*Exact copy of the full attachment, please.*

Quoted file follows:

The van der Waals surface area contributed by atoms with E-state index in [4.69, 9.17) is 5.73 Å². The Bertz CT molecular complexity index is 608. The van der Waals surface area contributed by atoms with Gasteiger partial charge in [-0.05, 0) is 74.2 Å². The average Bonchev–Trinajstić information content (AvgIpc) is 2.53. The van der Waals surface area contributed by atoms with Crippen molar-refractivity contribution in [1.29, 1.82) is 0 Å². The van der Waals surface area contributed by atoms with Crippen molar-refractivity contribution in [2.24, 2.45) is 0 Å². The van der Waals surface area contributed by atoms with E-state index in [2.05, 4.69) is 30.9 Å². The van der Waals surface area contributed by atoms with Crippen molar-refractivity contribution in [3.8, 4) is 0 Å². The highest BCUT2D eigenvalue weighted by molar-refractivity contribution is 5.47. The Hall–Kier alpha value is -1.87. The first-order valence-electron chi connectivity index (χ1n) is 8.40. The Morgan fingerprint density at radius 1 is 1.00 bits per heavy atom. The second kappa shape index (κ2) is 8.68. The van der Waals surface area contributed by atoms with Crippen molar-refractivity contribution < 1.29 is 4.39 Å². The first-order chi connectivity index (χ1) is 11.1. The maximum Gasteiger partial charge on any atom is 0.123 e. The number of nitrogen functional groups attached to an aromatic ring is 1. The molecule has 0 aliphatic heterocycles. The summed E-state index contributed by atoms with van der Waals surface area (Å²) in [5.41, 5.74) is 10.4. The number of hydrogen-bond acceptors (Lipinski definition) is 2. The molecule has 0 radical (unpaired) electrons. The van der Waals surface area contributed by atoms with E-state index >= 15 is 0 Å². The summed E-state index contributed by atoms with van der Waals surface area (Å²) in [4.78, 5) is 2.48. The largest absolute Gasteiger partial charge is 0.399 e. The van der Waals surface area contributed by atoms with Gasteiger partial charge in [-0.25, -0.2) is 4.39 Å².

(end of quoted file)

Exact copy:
The van der Waals surface area contributed by atoms with E-state index in [4.69, 9.17) is 5.73 Å². The Bertz CT molecular complexity index is 608. The van der Waals surface area contributed by atoms with Gasteiger partial charge in [-0.05, 0) is 74.2 Å². The average Bonchev–Trinajstić information content (AvgIpc) is 2.53. The van der Waals surface area contributed by atoms with Crippen molar-refractivity contribution in [1.29, 1.82) is 0 Å². The van der Waals surface area contributed by atoms with Crippen molar-refractivity contribution in [2.24, 2.45) is 0 Å². The van der Waals surface area contributed by atoms with E-state index in [2.05, 4.69) is 30.9 Å². The van der Waals surface area contributed by atoms with Crippen molar-refractivity contribution in [3.8, 4) is 0 Å². The highest BCUT2D eigenvalue weighted by molar-refractivity contribution is 5.47. The Hall–Kier alpha value is -1.87. The first-order valence-electron chi connectivity index (χ1n) is 8.40. The Morgan fingerprint density at radius 1 is 1.00 bits per heavy atom. The second kappa shape index (κ2) is 8.68. The van der Waals surface area contributed by atoms with Crippen molar-refractivity contribution < 1.29 is 4.39 Å². The first-order chi connectivity index (χ1) is 11.1. The maximum Gasteiger partial charge on any atom is 0.123 e. The number of nitrogen functional groups attached to an aromatic ring is 1. The molecule has 0 aliphatic heterocycles. The summed E-state index contributed by atoms with van der Waals surface area (Å²) in [5.41, 5.74) is 10.4. The number of hydrogen-bond acceptors (Lipinski definition) is 2. The molecule has 0 radical (unpaired) electrons. The van der Waals surface area contributed by atoms with E-state index >= 15 is 0 Å². The summed E-state index contributed by atoms with van der Waals surface area (Å²) in [4.78, 5) is 2.48. The largest absolute Gasteiger partial charge is 0.399 e. The van der Waals surface area contributed by atoms with Gasteiger partial charge in [-0.25, -0.2) is 4.39 Å².